I HAVE a friend who would go even farther in this matter of cabaret reform. He would have a censor appointed, whose duty it would be to stand at the door of entry and pass upon the personal appearance of would-be patrons, rejecting all who did not in his opinion increase or at least maintain a definite standard of ornamentality. It is a Utopian idea, but there is something in it. At present anyone may come in, no matter how homely, and there are few more painful sights than that of a little stout man in tortoiseshell-rimmed glasses pirouetting anxiously round the room. A morbidly sentimental legislature will not permit you to shoot him, and there is nothing to be done except to sit there and watch him.

It is a good idea, this of the censor, and I think that in the end the existence of such an official would increase the profits of the management. It is a factor in human nature that we push and jostle to get into places from which anyone is trying to exclude us. Adam and Eve probably thought Eden rather dull till they were outside it, but after that Eve would have traded every fig-leaf in her trousseau for a pass-ticket or a rain-check. So, with the cabaret. If it could be made difficult to get in, there would be long waiting-lines outside the doors every night. And what a cachet admission would carry with it. Mankind would be divided into definite classes. There would be the Adonis who could get in anywhere, and, starting from him, various downgrades. The girl whose fiancé belonged to the first class would not be obliged to boost the young man’s looks. She would triumph automatically over girls engaged to men who were allowed inside, say, Castles In The Air and Reisenweber’s, but were barred from the Follies.

Failing a censor, there seems nothing to be done but to leave it to the good taste and public spirit of the individual.

Cabarets are divided into various groups,—those where the food is bad and those where the food is unspeakable: those where the waiters are civil and those which are doing good business: those where the performers perform without introduction and those which offer what they call revues, with elaborately printed programmes. There is no word of spoken dialogue in these revues. They consist of a series of songs and dances, with twenty minute intermissions to enable to audience to enjoy itself. It is only fair to say that they do not interfere very much with one’s pleasure.


AS far as it is possible to ascertain from a somewhat restricted experience, the chief trouble with the cabarets is that there are only enough really smart people in New York to make up one good audience. If you can hit on the particular cabaret which these people are patronizing on any particular night, you will have an interesting and stimulating time. The difficulty is to do it.

In general practice it works out that if, having heard that Frolics in the Twentieth Story is the place to go to, you repair thither in search of the gay life, you find it deserted except for a few drug-store assistants and a sprinkling of citizens from some Omaha center, and learn too late that, since the previous week, Fashion has deserted Frolics in the Twentieth Story and that the only cabaret in town worth visiting is Reigelheimer’s. You get a hasty shave and dash off to Reigelheimer’s, and find that there has been another shake-up, and that Mosenweber’s is now the one spot. New York is so restless, so fond of change, and the Broadway palace of today is the hovel of tomorrow. The only thing to do in order to beat the game is to stick to one cabaret and wait there till its popularity comes round again.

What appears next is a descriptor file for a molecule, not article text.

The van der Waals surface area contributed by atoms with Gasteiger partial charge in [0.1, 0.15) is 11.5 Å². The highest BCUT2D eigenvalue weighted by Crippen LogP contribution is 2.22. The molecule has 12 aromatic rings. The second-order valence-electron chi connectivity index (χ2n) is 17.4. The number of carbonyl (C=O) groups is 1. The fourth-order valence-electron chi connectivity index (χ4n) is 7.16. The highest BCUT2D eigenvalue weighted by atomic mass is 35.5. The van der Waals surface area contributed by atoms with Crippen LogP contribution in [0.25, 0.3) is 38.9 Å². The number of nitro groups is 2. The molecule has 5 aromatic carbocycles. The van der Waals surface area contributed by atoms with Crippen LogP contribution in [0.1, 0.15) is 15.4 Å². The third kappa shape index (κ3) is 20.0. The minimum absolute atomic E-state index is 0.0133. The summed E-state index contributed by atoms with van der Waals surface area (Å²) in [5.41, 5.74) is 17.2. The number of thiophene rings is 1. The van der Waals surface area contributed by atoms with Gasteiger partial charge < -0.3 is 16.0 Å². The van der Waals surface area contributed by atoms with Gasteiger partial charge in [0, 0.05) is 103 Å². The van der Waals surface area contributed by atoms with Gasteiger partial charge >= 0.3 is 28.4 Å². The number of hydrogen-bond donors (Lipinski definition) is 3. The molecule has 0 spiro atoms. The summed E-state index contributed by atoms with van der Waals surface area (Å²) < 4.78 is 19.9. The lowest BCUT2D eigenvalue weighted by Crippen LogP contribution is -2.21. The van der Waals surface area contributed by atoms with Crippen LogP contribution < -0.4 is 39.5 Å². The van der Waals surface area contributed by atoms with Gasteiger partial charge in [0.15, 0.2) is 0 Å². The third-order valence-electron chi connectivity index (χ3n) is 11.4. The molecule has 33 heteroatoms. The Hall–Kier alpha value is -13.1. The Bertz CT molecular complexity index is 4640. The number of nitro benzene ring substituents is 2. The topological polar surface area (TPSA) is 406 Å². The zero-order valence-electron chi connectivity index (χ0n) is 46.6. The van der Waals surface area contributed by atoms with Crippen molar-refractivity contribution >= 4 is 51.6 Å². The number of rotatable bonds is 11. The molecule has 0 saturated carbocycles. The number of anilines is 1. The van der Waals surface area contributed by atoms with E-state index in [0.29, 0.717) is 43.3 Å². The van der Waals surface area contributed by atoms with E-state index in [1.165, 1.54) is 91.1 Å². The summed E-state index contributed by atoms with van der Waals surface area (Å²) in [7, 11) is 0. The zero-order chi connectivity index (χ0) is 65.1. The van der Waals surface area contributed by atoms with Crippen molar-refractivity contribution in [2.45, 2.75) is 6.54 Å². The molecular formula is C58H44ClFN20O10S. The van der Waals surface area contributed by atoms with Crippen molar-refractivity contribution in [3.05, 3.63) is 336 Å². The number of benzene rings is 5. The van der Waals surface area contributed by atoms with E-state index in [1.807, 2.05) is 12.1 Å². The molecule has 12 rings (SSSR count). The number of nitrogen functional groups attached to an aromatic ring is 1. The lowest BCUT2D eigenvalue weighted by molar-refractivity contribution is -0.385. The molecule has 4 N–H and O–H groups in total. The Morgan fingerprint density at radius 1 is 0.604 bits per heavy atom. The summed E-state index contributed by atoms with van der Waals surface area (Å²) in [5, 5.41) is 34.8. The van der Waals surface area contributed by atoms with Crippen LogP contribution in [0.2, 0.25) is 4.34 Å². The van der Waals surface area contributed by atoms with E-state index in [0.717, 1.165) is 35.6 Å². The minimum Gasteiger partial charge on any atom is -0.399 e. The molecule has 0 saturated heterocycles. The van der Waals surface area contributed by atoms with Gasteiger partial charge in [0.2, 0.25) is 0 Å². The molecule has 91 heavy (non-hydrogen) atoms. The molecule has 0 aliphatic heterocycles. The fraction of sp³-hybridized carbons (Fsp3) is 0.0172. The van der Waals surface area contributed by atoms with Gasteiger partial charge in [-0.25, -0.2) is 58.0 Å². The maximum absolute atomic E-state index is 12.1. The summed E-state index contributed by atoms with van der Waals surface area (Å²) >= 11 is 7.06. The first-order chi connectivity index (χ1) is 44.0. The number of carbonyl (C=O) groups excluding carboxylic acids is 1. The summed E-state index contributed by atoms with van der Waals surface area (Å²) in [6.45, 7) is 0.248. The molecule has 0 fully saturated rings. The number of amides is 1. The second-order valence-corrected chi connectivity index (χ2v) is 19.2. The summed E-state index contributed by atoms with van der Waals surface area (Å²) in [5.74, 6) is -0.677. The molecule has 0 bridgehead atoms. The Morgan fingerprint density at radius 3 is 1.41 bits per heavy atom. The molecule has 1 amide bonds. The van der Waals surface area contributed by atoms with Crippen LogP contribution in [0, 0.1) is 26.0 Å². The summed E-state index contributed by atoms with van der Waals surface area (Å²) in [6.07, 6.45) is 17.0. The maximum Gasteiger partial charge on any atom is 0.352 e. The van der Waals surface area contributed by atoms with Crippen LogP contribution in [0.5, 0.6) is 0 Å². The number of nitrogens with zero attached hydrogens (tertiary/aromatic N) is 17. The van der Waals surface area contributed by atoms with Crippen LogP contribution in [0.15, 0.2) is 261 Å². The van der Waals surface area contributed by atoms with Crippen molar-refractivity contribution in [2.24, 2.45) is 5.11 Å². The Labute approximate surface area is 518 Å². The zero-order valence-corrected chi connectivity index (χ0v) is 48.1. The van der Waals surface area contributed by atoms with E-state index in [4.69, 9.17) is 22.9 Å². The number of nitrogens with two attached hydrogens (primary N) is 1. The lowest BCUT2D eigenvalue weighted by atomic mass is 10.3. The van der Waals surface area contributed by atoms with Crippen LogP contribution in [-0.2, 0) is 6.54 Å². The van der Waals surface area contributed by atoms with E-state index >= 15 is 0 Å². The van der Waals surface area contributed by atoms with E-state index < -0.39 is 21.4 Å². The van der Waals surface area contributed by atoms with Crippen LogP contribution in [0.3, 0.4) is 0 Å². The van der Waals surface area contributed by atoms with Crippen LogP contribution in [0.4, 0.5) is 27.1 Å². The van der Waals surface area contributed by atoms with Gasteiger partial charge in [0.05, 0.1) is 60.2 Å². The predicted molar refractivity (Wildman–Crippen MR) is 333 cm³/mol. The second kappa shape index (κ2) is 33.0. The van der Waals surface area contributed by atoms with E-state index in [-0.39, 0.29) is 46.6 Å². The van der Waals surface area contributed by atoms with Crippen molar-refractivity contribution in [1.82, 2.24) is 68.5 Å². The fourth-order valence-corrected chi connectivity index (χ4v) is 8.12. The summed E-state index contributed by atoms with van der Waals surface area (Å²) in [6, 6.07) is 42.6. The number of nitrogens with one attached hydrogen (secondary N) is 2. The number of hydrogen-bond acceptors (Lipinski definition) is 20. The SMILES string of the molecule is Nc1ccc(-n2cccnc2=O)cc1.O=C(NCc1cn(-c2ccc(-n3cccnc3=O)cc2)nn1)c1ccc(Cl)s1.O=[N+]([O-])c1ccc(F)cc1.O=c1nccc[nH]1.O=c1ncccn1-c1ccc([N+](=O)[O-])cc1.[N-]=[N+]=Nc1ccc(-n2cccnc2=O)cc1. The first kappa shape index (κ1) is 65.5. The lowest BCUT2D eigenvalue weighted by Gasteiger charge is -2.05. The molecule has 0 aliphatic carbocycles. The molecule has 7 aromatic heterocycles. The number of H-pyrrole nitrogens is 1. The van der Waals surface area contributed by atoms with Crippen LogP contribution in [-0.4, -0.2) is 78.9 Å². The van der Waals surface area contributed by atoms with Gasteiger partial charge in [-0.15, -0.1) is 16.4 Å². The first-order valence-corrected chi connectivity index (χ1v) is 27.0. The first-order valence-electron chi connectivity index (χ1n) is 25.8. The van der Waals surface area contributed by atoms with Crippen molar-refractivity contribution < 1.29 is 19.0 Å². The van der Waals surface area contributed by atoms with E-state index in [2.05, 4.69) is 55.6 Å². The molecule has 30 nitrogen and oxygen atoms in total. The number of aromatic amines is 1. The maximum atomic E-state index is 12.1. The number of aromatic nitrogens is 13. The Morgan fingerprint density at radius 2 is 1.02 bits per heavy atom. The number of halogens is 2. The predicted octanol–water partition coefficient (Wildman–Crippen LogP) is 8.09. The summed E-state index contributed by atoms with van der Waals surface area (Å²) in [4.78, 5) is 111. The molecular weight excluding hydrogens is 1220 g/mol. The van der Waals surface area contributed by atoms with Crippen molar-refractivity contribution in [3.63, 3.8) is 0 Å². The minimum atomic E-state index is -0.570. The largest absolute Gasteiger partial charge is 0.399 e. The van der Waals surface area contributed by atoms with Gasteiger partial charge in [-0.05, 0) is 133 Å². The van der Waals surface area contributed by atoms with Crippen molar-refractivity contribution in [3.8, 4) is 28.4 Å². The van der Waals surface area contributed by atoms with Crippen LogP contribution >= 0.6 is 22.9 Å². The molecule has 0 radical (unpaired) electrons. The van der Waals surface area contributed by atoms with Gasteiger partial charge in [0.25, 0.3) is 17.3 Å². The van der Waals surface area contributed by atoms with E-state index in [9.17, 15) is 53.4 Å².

As I write this, everybody is going to the Cascades above the Biltmore, but, by the time my words are in print, Fashion will probably have whizzed off to some spot at present not on the map of the Great White Way, say the Blue Bird, on top of the McAlpine—and the Cascades will possess only the melancholy interest of Sweet Auburn, loveliest village of the plain, which got its write-up from Oliver Goldsmith simply through being deserted.

I have a kind and sympathetic heart, but I weep few tears when I find a cabaret doing bad business. I look on the cabarets as the Federal League of Broadway life. Everything was getting along quite nicely till they came along, promising the public rich rewards if they would desert the good old hotels at which they were wont to sup,—the Sherrys, the Delmonicos, the Knickerbockers.


ONE of these days I am going to start a cabaret myself,—without music, without singers, where dancing is forbidden and nobody is allowed to speak. My patrons will sit around in comfortable chairs, doing nothing but relax. Those who can think will be allowed to think, but these will form a small proportion of my clientele. I shall provide no attractions; I shall do a better thing than that—I shall protect people from attractions. In six months I shall retire with a fortune, leaving the field to imitators who will have discovered that the Something New which this city wants is Rest.



Editor’s Notes:
  Follies on the Roof, Castles In The Air, Reisenweber’s, and Cascades above the Biltmore were real New York night spots. The McAlpin Hotel (not McAlpine) had a Blue Bird Room adjoining its roof garden. Wodehouse used the fictional name Reigelheimer’s again in “The Aunt and the Sluggard” and Uneasy Money.
  Oliver Goldsmith’s poem about Sweet Auburn is “The Deserted Village.”
  Wodehouse’s idea of regulating admission to a cabaret on the basis of appearance anticipated the famous “velvet rope” at New York’s Studio 54 by over six decades, but one doubts that its atmosphere of disco, cocaine, and glitter would have pleased him.

—Notes by Neil Midkiff